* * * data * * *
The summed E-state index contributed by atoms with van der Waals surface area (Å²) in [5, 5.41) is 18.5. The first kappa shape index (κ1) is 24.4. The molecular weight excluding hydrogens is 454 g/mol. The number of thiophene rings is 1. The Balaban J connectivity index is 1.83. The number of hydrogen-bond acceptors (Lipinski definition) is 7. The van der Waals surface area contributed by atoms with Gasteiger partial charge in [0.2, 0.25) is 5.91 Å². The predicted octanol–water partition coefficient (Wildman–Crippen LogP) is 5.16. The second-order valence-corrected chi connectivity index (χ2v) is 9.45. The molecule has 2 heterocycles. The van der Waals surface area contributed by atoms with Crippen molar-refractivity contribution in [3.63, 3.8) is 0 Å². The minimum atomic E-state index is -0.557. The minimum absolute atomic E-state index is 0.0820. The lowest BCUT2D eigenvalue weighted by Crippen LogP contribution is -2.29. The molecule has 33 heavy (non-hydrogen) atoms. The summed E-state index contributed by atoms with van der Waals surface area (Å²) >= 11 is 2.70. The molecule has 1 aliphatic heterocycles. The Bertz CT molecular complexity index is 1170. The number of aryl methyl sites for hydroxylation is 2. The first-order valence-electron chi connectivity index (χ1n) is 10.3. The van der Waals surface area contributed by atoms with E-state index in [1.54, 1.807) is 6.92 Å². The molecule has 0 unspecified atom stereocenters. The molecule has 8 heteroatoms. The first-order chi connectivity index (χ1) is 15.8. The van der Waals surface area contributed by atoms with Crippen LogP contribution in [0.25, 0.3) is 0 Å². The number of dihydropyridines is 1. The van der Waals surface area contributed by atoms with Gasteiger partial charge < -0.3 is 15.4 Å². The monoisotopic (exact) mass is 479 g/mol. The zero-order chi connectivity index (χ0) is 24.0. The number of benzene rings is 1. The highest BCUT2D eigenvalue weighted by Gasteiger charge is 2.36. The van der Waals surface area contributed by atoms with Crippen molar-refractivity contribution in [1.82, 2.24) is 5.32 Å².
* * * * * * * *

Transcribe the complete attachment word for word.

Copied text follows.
The summed E-state index contributed by atoms with van der Waals surface area (Å²) in [5, 5.41) is 18.5. The first kappa shape index (κ1) is 24.4. The molecular weight excluding hydrogens is 454 g/mol. The number of thiophene rings is 1. The Balaban J connectivity index is 1.83. The number of hydrogen-bond acceptors (Lipinski definition) is 7. The van der Waals surface area contributed by atoms with Gasteiger partial charge in [0.2, 0.25) is 5.91 Å². The predicted octanol–water partition coefficient (Wildman–Crippen LogP) is 5.16. The second-order valence-corrected chi connectivity index (χ2v) is 9.45. The molecule has 2 heterocycles. The van der Waals surface area contributed by atoms with Crippen molar-refractivity contribution in [3.63, 3.8) is 0 Å². The minimum atomic E-state index is -0.557. The minimum absolute atomic E-state index is 0.0820. The lowest BCUT2D eigenvalue weighted by Crippen LogP contribution is -2.29. The molecule has 33 heavy (non-hydrogen) atoms. The summed E-state index contributed by atoms with van der Waals surface area (Å²) >= 11 is 2.70. The molecule has 1 aliphatic heterocycles. The Bertz CT molecular complexity index is 1170. The number of aryl methyl sites for hydroxylation is 2. The first-order valence-electron chi connectivity index (χ1n) is 10.3. The van der Waals surface area contributed by atoms with E-state index in [1.54, 1.807) is 6.92 Å². The molecule has 0 unspecified atom stereocenters. The molecule has 8 heteroatoms. The first-order chi connectivity index (χ1) is 15.8. The van der Waals surface area contributed by atoms with Crippen LogP contribution in [0.25, 0.3) is 0 Å². The number of dihydropyridines is 1. The van der Waals surface area contributed by atoms with Gasteiger partial charge < -0.3 is 15.4 Å². The monoisotopic (exact) mass is 479 g/mol. The zero-order chi connectivity index (χ0) is 24.0. The number of benzene rings is 1. The highest BCUT2D eigenvalue weighted by Gasteiger charge is 2.36. The van der Waals surface area contributed by atoms with Crippen molar-refractivity contribution in [1.82, 2.24) is 5.32 Å².